Arritetty

Arritetty


Arritetty

Voice Cast: Bridgit Mendler, Amy Poehler, Will Arnett
Director: Hiromasa Yonebayashi
Genre: Animation, Adventure, Family
Rated: G
Running Time: 94 minutes

Synopsis: This is a story of a family of "little" people.

Beneath the floorboards of a sprawling mansion set in a magical, overgrown garden in the suburbs of Tokyo, tiny 14-year-old Arrietty lives with her equally tiny parents. The house is occupied by two old ladies, who are absolutely unaware of the existence of their miniature tenants.

Arrietty and her family live by "borrowing". Everything they have, they borrow or make from the things they have borrowed. Essentials like gas, water and food. Tables, chairs, cooking utensils. And treats - a sugar cube here, a scrap of material there. But only a little each time, so the ladies do not notice.

A 12-year-old boy, Sho, moves into the mansion while he waits for urgent medical treatment in the city. Arrietty's parents have always warned her:
"Never let humans see you." Once seen, little people always have to move on. But the adventurous Arrietty doesn't listen, and Sho discovers her.

The two begin to confide in each other and, before long, a friendship begins to blossom...

Release Date: January 12th, 2012


About the Book
"The Borrowers" is the first in a series of children's fantasy novels by Mary Norton. Published in 1952, it won the Library Association's Carnegie Medal for that year, and in 2007 it was selected by judges of the CILIP Carnegie Medal for children's literature, as one of the ten most important children's novels of the past 70 years. The other novels in the Borrowers series are "The Borrowers Afield" (1955), "The Borrowers Afloat" (1959), "The Borrowers Aloft" (1961) and "The Borrowers Avenged" (1982). Mary Norton was born in 1903 and brought up in a house in Bedfordshire, which was to become the setting for "The Borrowers". She began writing while working for the British Purchasing Commission in New York during the Second World War. Her first book was "The Magic Bed Knob", published in 1943, which, together with the sequel "Bonfires and Broomsticks", became the bases for the 1971 film Bedknobs and Broomsticks, starring Angela Lansbury. "Poor Stainless" was the last Borrowers story Mary Norton wrote before she died in 1992.

The History of Studio Ghibli
Established in 1985 by Tokuma Shoten Publishing, Studio Ghibli is an animation studio based in Japan and helmed by Hayao Miyazaki and Isao Takahata. Tokuma Shoten had been serialising Miyazaki's manga version of "Nausicaä of the Valley of the Wind" since 1982. The following year they decided to produce a film version of Nausicaä to be directed by Miyazaki himself. When the film was released in Japan in 1984, it proved such a success that Tokuma decided to create a studio dedicated to the production of high quality animated feature films like Nausicaä. Ghibli is unique among Japanese animation companies, most of whom develop TV series and original programming.

Becaude they focus on large-scale feature films, Studio Ghibli makes around one film every two years, most of which have been directed by either Miyazaki or Takahata. The Studio has won numerous awards, including an Oscar® for Best Animated Feature for Spirited Away, and has enjoyed considerable box office success both internationally and in Japan (where Spirited Away proved more popular than Titanic.)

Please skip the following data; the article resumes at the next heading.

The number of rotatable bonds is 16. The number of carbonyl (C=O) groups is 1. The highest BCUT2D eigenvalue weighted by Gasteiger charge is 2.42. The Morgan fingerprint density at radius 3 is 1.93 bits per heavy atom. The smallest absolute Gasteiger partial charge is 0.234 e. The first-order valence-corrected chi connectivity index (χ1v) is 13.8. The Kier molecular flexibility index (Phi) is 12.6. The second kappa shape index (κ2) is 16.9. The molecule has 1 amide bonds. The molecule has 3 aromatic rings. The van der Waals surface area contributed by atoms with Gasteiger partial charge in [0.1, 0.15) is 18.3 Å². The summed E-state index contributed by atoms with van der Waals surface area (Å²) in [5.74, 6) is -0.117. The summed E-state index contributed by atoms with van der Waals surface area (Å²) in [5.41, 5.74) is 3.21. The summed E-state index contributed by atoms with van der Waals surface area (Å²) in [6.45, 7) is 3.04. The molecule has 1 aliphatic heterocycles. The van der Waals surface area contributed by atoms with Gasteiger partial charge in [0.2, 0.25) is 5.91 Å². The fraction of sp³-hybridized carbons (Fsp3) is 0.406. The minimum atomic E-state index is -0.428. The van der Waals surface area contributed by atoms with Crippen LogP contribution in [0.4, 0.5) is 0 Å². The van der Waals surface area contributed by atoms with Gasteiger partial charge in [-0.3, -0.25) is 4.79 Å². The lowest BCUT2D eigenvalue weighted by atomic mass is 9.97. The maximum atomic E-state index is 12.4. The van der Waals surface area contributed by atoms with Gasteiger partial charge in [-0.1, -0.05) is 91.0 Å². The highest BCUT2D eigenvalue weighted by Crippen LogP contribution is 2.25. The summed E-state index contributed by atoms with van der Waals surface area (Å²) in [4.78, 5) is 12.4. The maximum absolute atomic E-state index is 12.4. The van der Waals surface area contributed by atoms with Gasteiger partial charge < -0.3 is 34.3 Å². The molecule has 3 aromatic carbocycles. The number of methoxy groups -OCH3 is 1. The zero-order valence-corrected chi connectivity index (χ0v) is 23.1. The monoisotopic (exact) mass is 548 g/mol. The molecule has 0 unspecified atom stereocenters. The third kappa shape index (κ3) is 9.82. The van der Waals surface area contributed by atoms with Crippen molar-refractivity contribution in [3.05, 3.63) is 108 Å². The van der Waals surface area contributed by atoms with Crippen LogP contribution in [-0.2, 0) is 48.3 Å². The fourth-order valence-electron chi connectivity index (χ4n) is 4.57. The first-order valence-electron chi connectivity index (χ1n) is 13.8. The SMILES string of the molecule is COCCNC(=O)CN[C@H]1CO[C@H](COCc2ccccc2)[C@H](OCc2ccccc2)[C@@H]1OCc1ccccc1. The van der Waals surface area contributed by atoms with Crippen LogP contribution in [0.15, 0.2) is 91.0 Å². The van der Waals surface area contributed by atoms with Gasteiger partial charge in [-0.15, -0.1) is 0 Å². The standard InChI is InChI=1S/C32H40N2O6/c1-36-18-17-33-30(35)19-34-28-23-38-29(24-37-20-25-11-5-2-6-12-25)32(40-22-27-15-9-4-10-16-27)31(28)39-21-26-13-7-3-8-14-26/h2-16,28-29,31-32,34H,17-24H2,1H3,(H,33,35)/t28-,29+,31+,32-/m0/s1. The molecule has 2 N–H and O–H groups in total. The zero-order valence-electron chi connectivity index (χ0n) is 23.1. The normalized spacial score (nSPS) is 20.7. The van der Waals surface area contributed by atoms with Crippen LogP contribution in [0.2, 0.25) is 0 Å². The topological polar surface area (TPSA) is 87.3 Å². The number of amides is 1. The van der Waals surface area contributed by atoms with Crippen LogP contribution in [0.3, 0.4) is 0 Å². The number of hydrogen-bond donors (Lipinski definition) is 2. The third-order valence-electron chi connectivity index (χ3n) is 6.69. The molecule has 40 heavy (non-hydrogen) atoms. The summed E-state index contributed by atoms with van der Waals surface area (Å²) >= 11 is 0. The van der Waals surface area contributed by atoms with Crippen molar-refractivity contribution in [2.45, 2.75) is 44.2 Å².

Director's Biography
Born in 1973 in Ishikawa-ken, Japan, Hiromasa Yonebayashi attended Business Design from Kanazawa College of Art. In 1996 Hiromasa Yonebayashi joined Studio Ghibli and worked as an 'In-between' Animator on Princess Mononoke (1997) and My Neighbours the Yamadas (1999), and as Key Animator on Spirited Away (2001), The Ghiblies Episode 2 (2002), Howl's Moving Castle (2004) and Ponyo on the Cliff by the Sea (2008). He was also Assistant Supervising Animator on Tales From Earthseas (2006).

Besides working on Ghibli's animated features, Hiromasa Yonebayashi has worked on short films for the Ghibli Museum, Mitaka. He was Director of Animation on Mei and the Baby Catbus (2002), and Supervising Animator on Imaginary Flying Machines (2002), and was also responsible for storyboarding and directing Evolution (2008), one of the Ghibli Museum's attractions in the Films Go Round display.

Hiromasa Yonebayashi makes his debut as the director of a feature animated film with Studio Ghibli's latest production Arrietty (Karigurashi No Arrietty).

Toshio Suzuki - Producer
I believe it was early in the summer of 2008 that Hayao Miyazaki first suggested this project. Meanwhile, I had another idea for a film in mind. We repeatedly argued and debated, and neither of us would budge. I could see we weren't getting anywhere so, out of respect for Mr. Miyazaki's seniority, I gave in. Nearly forty years ago Miyazaki-san and Isao Takahata had wanted to adapt The Borrowers. One day Miyazaki- san happened to recall this, strongly recommended that I read the books and began pushing quite persistently for making it into a film. Perhaps it was out of fond memories for his and Takahata-san's younger days, I don't know... these kinds of things come up now and then at Studio Ghibli.